Oregon liberals, Kentucky conservatives bond over hemp

Congressmen, senators work to greenlight hemp growing

By Taylor W. Anderson / The Bulletin / @taylorwanderson

Published Dec 20, 2014 at 12:01AM / Updated Dec 20, 2014 at 07:52AM

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SALEM — Amid a fight that is spreading to Congress from the 18 states that have legalized hemp production, unlikely partnerships between congressmen have formed in Washington, D.C.

Rep. Earl Blumenauer, a Portland liberal Democrat who has spent four decades working to change federal drug policy, paired with Rep. Thomas Massie, a Kentucky Republican, among others, to create a major shift in the federal government’s view of hemp early this year.

The two helped put a provision into the 2014 Farm Bill that separated marijuana and hemp for research purposes, effectively creating an outlet states could use to create hemp programs.

Oregon Rep. Suzanne Bonamici, D-Beaverton, also put forward a similar provision.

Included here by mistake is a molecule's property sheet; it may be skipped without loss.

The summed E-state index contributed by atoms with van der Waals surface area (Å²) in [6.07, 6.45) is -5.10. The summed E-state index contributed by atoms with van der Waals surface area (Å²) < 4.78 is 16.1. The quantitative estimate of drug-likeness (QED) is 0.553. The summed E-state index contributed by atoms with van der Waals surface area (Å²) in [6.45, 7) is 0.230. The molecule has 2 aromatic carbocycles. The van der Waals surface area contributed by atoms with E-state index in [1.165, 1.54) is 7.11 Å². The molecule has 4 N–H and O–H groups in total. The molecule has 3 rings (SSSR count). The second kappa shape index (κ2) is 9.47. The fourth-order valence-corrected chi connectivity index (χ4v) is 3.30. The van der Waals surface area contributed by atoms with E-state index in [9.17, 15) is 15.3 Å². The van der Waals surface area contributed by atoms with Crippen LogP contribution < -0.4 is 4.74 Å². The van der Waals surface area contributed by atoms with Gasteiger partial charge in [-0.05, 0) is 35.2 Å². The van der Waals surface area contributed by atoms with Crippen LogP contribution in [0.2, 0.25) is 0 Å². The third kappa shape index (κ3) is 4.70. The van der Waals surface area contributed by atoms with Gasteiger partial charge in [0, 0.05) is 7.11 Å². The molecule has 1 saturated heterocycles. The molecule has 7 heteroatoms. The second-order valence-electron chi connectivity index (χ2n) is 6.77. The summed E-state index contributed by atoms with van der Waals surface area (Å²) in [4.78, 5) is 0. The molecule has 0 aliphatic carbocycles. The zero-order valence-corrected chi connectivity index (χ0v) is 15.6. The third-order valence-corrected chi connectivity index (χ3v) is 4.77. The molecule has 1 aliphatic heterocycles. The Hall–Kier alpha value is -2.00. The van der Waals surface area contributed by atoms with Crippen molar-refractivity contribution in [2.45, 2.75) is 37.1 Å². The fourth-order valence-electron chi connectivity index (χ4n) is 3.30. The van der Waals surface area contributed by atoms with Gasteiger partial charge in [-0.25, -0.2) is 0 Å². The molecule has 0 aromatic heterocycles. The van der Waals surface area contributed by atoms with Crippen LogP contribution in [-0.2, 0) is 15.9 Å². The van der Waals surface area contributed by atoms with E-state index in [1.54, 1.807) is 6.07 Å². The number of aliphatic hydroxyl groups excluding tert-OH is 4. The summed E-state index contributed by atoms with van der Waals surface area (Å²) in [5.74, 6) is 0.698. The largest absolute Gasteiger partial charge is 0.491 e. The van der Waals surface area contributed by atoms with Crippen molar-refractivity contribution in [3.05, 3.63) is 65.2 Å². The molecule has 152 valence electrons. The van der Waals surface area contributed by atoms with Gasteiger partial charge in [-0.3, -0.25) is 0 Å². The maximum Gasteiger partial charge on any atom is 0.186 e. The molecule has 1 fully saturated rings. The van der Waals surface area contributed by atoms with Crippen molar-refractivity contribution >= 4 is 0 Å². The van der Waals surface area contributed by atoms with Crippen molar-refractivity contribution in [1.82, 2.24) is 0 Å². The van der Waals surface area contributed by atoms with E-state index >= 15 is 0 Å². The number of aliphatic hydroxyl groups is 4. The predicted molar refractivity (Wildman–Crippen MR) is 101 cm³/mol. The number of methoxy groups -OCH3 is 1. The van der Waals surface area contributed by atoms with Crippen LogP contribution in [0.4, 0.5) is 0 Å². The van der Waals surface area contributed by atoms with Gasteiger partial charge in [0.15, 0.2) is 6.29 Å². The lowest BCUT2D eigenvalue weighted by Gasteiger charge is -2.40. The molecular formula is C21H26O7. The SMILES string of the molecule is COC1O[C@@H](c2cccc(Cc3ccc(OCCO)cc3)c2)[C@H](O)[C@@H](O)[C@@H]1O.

“It’s not every day you see Earl Blumenauer working with Thomas Massie,” said Eric Steenstra, president of the hemp advocacy group Vote Hemp. “It was a collaborative effort and they supported each other. It was good. We need more of that.”

But the unlikely congressional pairing didn’t stop there.

Oregon Democratic Sen. Jeff Merkley and Senate Minority Leader Mitch McConnell of Kentucky put a provision in last week’s $1.1 trillion spending bill to strip from federal agencies the power to prosecute hemp.

“I think you’ve got a situation here where, it might surprise some people, but there have been efforts to deal with cultivation of hemp,” Blumenauer said in a phone interview Friday. “Allowing it to happen has taken hold in both” Kentucky and Oregon.

The Drug Enforcement Administration engaged in a battle that irked Kentucky officials when the agency seized 250 pounds of seeds that were being imported through Kentucky’s Department of Agriculture to launch its hemp program in May.

Blumenauer, who was directly involved in fighting for the Oregon ballot measure that legalized recreational marijuana, pointed out he looks for bipartisan support for all of his bills.

“I guess McConnell picked it up and ran with it because it’s popular at home. I wish more people would pick it up and run with it because it is popular,” Blumenauer added.

Oregon is close to finishing a drawn-out process of creating rules for hemp growers to follow as the state looks to regulate a plant that has been illegal federally for four decades.

— Reporter: 406-589-4347,

tanderson@bendbulletin.com

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